PY: Was there any particular reason to go hand animated over performance capture?
SC: We did think about doing performance capture, but we wouldn’t have been able to have Bradley Cooper or Vin Diesel on set with us. In addition to this there were proportion issues. Rocket’s face doesn’t have the same proportions as a human face, so we wouldn’t be able to retarget it very well. And Groot, although he had a lot expressions, he didn’t really have too many lines. We also felt having all the clunky equipment that goes with doing performance capture on set wasn’t really going to work for us. James likes to shoot very quickly, so we didn’t need the complication of all that stuff. It just wasn’t viable for this project. And also, from my point of view, I really wanted the animators to have their go at it, to bring an extra dimension to the performance. And I think they did a really good job.
PY: What about Groot? Were there any unique challenges with this character?
SC: A lot of the techniques we used were the same for Rocket and Groot. But in terms of the character himself and what we wanted to get out of him there were some distinct differences. Obviously Groot is a tree, and we really wanted to make sure that when we animated him, he still looked like a tree. We didn’t want him to be too bendy. So we came up with a pretty complex rig, where the branches themselves stay straight, and the vines are pushing and pulling like muscles within the structure. Also, throughout the film, Groot grows. He’s growing arms, growing upwards and outwards and all these things had to be taken into account when building the rig. It was a big challenge.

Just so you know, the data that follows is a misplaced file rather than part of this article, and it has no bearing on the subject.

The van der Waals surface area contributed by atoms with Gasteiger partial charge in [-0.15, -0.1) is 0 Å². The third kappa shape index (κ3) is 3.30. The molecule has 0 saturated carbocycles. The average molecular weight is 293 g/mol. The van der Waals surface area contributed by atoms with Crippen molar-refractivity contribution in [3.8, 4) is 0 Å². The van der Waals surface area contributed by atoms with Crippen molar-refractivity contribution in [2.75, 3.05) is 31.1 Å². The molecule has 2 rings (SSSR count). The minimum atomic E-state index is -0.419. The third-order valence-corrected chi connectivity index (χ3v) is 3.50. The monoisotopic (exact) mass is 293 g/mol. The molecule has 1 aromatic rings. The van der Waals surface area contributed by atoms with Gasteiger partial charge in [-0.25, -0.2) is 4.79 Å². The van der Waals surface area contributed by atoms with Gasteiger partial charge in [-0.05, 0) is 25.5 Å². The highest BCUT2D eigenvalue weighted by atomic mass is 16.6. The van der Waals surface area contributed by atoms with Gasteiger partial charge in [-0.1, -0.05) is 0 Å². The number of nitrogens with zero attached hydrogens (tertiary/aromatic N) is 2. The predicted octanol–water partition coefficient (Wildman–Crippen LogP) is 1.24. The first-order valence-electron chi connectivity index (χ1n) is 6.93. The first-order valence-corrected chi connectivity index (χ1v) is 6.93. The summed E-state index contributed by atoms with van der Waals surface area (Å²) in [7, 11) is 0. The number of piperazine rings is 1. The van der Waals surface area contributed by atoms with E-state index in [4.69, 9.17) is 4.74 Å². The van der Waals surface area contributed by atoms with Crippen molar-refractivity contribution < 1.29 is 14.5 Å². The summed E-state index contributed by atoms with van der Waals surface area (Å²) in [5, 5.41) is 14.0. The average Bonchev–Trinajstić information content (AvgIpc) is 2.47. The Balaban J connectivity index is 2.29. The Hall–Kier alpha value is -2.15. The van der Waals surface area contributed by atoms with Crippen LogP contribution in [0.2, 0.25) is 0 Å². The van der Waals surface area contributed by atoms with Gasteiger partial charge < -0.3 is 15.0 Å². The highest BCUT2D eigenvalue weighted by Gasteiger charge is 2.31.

The other thing about Groot is that he doesn’t talk much. He only says “I am Groot.” MPC did a lot of work making sure that we could get enough expression out of his face, especially around the eyes and the eyebrows, but again, making sure he still looked like a tree. There are actually two sides to Groot in terms of his behaviour. On the one side he’s very child like, very sweet, shy and innocent. When he goes into a new place he’s always looking around wide-eyed, trying to take it all in like a child would. And then on the flip side of that we have the more aggressive Groot, who we see during the battle sequences, where he becomes this huge beast. We had this thing happen we called “hulking,” where Groot bulked up, became bigger and grew all these branches. So that was another challenge, to make sure we could accommodate these two different sides to his character.
PY: There were a number of worlds that needed to be realized for this movie…
SC: Well there are four main environments. We have Morag at the beginning, which is a very wet and windy planet. There were a lot of concepts for what Morag should look like, but they ended up basing the look on a place in Egypt called the White Desert. We actually went there, even though it wasn’t really the best time to be visiting Egypt, because we wanted to get some reference photographs. Then Charlie Wood [the production designer] built a 120 feet square set surrounded by green screens at Longcross, outside the back of Shepperton Studios in London. We used the set in different ways and moved it around, and then we had MPC extend it. It’s a very wet, windy and volatile planet, so we had some practical geysers on set, and fans for wind and big rain machines. And as part of the CG set extension we added even more geysers, more CG rain, smoke and multiple layers of atmospheric stuff.